Add the Washington Improv Theater, a Flashpoint tenant hoping to make the move uptown to Source, and the equation gets more complicated. But WIT’s improv shows might make good late-night programming, so let’s not worry too much. Wait, though: The nascent Constellation Theatre company, which donated $10,000 to CuDC’s save-the-Source effort, may want to call the space home, and it’s anybody’s guess what its scheduling needs might be. And we haven’t asked yet how CuDC will schedule the $12,000 worth of annual nonresident space rentals it’s budgeting for and still keep everybody happy.
Then there’s the question of whether CuDC’s vision of an affordable multiuser facility is truly affordable to the organizations that need it most. WIT might be able to cough up the monthly $500 for each workstation CuDC’s plan envisions—plus the weekly $900 Corbett & Co. will charge for peak-time slots in the black-box theater. But it’ll also need to budget $15 an hour for rehearsal time if it doesn’t want to look elsewhere; everything is expected to be a la carte on the Source menu, just as it is at Flashpoint.
There are cheaper options, but even a bargain-minded nonresident company looking for, say, four weeks of off-peak performance space (at $600 a week) and a conservative 45 hours of rehearsal time would need $3,075 just for facility costs, before a single performer, designer, director, or rights agency gets paid.
That’s scary math for a small troupe, says Christopher Henley, artistic director of the Washington Shakespeare Company, which was once just such a tiny but ambitious outfit. (For comparison, the 125-seat Church Street Theater rents at $1,250 to $1,750 weekly, utilities not included, and is widely considered an expensive space.) With numbers like those projected above, the rehabbed Source is “probably not gonna be for me,” says Richard Henrich of Spooky Action Theater, a fledgling experimental ensemble that’s produced at Flashpoint. “Or for Meat & Potato, or for Landless Theatre, or for other emerging groups.”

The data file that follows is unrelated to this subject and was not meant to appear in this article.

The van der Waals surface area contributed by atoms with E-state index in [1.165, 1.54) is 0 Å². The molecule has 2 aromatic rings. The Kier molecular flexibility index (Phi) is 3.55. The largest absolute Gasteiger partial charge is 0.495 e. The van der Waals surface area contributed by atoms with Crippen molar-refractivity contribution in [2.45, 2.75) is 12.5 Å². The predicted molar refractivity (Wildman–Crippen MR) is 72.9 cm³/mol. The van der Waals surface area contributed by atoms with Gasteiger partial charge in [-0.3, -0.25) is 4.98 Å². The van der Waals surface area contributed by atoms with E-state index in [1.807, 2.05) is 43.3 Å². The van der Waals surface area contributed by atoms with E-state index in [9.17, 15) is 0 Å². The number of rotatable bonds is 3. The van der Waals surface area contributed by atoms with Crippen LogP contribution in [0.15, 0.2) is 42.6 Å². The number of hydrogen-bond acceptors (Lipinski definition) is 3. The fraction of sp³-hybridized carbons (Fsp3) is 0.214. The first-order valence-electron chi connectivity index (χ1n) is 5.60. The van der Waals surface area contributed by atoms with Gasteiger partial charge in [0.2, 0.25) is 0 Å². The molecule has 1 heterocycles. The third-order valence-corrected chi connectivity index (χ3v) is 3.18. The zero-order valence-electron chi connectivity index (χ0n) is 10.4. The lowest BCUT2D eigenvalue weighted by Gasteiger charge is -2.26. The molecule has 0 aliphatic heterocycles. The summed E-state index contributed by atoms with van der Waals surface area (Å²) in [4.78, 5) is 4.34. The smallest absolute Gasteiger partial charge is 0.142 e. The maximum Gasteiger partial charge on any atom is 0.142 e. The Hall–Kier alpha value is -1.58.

And those cost estimates assume the Source space’s annual operating budget of $200,000 to $250,000 doesn’t need much adjusting. CuDC’s Flashpoint, by comparison, costs $600,000 a year to run, according to Corbett. CuDC won’t need to clone its operations to run the Source space, of course—it won’t need a second executive director or development director, for instance—and Corbett says she’s budgeting conservatively. But if renovation surprises add to the cost, or Graham can’t get forgiveness from the city’s financial honchos, expenses could conceivably go up.
Even so, resident companies able to ante up on 14th Street will be buying a little something more than space, says Corbett. The rent will also cover such intangibles as the cross-pollination that’s already proved valuable among Flashpoint tenants. “We want to build a real, collaborative, interactive community among the various arts organizations who choose to make [the new Source] their home,” she says. “That’s the whole spirit behind multitenant nonprofit centers—there’s synergy among the tenants that helps make each one of them a little bit better and a little more creative and a little more effective than they might be if they were running their company out of their basements.”
For artists who’ve lived that experience, the prospect of life at a CuDC-run Source is an appealing one regardless of the potential hurdles. “They’re always available when you ask ‘Hey, you got a minute?’” says Chalfant. “They’re ready to show you whatever tools they’re using—if it’s fundraising, marketing, whatever, they’ll put their cards on the table. They’re not succeeding unless we’re succeeding.”—Trey Graham